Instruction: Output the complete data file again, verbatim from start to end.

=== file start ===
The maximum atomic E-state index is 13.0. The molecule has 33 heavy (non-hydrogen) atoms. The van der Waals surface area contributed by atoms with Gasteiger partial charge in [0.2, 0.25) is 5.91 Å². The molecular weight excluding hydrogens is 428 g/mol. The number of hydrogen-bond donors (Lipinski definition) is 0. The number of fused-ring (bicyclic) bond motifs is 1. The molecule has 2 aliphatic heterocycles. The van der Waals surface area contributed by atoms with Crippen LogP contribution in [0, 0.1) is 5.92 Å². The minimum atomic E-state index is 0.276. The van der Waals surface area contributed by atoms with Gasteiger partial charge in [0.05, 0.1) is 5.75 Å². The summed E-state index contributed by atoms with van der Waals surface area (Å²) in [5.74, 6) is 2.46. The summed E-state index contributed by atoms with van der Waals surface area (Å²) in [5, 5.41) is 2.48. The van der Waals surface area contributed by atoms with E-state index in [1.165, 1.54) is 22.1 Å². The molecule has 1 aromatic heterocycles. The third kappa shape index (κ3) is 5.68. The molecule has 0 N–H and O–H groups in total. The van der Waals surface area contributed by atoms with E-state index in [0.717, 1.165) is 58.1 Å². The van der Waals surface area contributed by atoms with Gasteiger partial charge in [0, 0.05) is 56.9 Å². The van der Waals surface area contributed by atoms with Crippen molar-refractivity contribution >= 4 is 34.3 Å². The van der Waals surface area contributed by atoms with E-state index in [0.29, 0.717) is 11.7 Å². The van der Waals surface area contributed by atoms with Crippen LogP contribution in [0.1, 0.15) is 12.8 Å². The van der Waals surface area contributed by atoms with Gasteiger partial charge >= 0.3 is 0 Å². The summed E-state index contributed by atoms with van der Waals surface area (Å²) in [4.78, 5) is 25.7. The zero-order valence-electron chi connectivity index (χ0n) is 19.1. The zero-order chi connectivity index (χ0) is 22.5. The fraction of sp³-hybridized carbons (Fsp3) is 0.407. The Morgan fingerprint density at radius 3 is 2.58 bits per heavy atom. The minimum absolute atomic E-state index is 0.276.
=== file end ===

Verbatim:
The maximum atomic E-state index is 13.0. The molecule has 33 heavy (non-hydrogen) atoms. The van der Waals surface area contributed by atoms with Gasteiger partial charge in [0.2, 0.25) is 5.91 Å². The molecular weight excluding hydrogens is 428 g/mol. The number of hydrogen-bond donors (Lipinski definition) is 0. The number of fused-ring (bicyclic) bond motifs is 1. The molecule has 2 aliphatic heterocycles. The van der Waals surface area contributed by atoms with Crippen LogP contribution in [0, 0.1) is 5.92 Å². The minimum atomic E-state index is 0.276. The van der Waals surface area contributed by atoms with Gasteiger partial charge in [0.05, 0.1) is 5.75 Å². The summed E-state index contributed by atoms with van der Waals surface area (Å²) in [5.74, 6) is 2.46. The summed E-state index contributed by atoms with van der Waals surface area (Å²) in [5, 5.41) is 2.48. The van der Waals surface area contributed by atoms with E-state index in [1.165, 1.54) is 22.1 Å². The molecule has 1 aromatic heterocycles. The third kappa shape index (κ3) is 5.68. The molecule has 0 N–H and O–H groups in total. The van der Waals surface area contributed by atoms with E-state index in [0.717, 1.165) is 58.1 Å². The van der Waals surface area contributed by atoms with Gasteiger partial charge in [0, 0.05) is 56.9 Å². The van der Waals surface area contributed by atoms with Crippen molar-refractivity contribution >= 4 is 34.3 Å². The van der Waals surface area contributed by atoms with E-state index in [0.29, 0.717) is 11.7 Å². The van der Waals surface area contributed by atoms with Crippen LogP contribution in [0.1, 0.15) is 12.8 Å². The van der Waals surface area contributed by atoms with Gasteiger partial charge >= 0.3 is 0 Å². The summed E-state index contributed by atoms with van der Waals surface area (Å²) in [4.78, 5) is 25.7. The zero-order valence-electron chi connectivity index (χ0n) is 19.1. The zero-order chi connectivity index (χ0) is 22.5. The fraction of sp³-hybridized carbons (Fsp3) is 0.407. The Morgan fingerprint density at radius 3 is 2.58 bits per heavy atom. The minimum absolute atomic E-state index is 0.276.